Fascinating critique of the current Tube map…
Is this the East Coast/West Coast divide we keep hearing about?
They’ve been lagging behind for a while, but multimap have just launched a new site (click the link on the top left). Much improved. Much much improved. I haven’t had a chance to play much yet, but it does look a whole heap better. And the maps are much clearer too – compared to google maps the old ones looked appalling, so although on aesthetic it’s a really important move.
I am lucky to be able to (and to want to) get obsessed about things that I’m working on… The latest thing that appears to impinging on my every conscious moment is data visualisation generally and mapping in particular. Latest find? worldmapper.org, where states are distended according to statistics. Now what I want is a program that does this for arbitrary data….
I’ve been muttering previously about geocoding in the UK. It sucks. Everything is under heavy (and expensive) license restrictions and the Open Source alternatives are a long way from getting there. Luckily the latest job we‘re working on is an Australian Google Maps mashup (map my adventure, soft launched last week)…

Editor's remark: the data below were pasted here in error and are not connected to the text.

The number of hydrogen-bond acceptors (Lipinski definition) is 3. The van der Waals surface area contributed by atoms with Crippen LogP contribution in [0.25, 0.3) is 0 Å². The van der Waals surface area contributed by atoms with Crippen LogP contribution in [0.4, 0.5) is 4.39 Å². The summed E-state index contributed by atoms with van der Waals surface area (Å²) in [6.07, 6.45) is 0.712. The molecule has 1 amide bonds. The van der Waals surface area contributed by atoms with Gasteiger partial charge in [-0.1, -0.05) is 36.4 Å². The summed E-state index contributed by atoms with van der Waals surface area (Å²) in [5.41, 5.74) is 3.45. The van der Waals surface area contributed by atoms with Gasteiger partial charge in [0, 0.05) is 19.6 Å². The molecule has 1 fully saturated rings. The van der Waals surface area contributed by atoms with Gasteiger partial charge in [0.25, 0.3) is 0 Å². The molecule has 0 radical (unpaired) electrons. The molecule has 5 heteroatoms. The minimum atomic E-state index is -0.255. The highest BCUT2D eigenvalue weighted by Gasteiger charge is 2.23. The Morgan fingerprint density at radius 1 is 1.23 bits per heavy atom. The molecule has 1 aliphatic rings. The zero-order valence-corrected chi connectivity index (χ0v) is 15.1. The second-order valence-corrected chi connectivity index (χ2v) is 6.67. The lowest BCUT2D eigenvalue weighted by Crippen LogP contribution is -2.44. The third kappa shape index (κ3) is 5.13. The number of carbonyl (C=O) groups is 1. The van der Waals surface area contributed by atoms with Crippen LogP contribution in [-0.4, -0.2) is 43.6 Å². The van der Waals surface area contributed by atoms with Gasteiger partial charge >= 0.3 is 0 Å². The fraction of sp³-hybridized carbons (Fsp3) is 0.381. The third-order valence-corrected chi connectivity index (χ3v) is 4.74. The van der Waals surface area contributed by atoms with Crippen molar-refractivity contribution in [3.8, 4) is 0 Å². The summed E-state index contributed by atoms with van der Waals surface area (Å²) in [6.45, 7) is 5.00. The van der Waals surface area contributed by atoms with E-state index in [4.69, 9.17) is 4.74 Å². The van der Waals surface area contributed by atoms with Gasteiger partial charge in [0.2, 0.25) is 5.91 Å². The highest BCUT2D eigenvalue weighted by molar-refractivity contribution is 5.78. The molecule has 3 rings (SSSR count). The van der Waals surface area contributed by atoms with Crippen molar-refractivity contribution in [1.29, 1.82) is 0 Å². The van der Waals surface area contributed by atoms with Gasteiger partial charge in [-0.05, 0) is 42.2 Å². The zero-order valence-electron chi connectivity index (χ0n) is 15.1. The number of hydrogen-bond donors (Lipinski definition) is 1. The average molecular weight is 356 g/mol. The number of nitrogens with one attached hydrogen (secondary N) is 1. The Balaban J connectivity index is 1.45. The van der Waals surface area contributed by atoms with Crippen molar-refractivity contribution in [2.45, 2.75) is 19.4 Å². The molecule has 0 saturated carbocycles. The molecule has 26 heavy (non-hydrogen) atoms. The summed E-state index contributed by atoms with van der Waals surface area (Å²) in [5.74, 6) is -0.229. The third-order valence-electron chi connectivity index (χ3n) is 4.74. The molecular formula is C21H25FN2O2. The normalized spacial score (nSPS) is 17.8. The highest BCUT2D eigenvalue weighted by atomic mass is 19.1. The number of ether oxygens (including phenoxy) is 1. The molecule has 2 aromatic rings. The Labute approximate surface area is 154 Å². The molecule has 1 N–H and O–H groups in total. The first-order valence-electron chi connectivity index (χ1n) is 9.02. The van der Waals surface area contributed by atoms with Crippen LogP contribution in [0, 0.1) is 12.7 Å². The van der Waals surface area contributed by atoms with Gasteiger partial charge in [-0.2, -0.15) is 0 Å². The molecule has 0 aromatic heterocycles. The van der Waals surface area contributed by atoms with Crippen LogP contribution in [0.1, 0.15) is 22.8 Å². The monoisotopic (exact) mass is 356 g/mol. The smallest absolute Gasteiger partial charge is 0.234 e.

One of the things that we’ve been asked to do is tie points on the map to the State that they’re in. Doug and I had been worrying about this for some time, as we thought that we would end up manually building polygons to represent state boundaries from a map ourselves. But no. Of course, we live in the UK and think that all map data is sacred. In Australia, and a lot of other countries too, the data is freely available and provided by the Government. You can download it yourselves too if you want.
Over Christmas I got the time to start thinking about the next applications and the first thing I started researching was the excellent Google maps API, with a plan to some very basic geocoding. It took me a while to realise that the reason my test code wasn’t working wasn’t that it was bust, but that Google don’t allow UK address geocoding.
Further investigation showed that there’s a very simple reason – the UK is one of the few countries where the geocoding data is not in the public domain (despite being generated with public funds).
There’s a good piece on the current state of play, and the new alternatives, over at The Guardian. Both alternatives (npemap.org.uk and freethepostcode.org) are a way from being a viable alternative to the PAF file, but they’re definitely worth watching.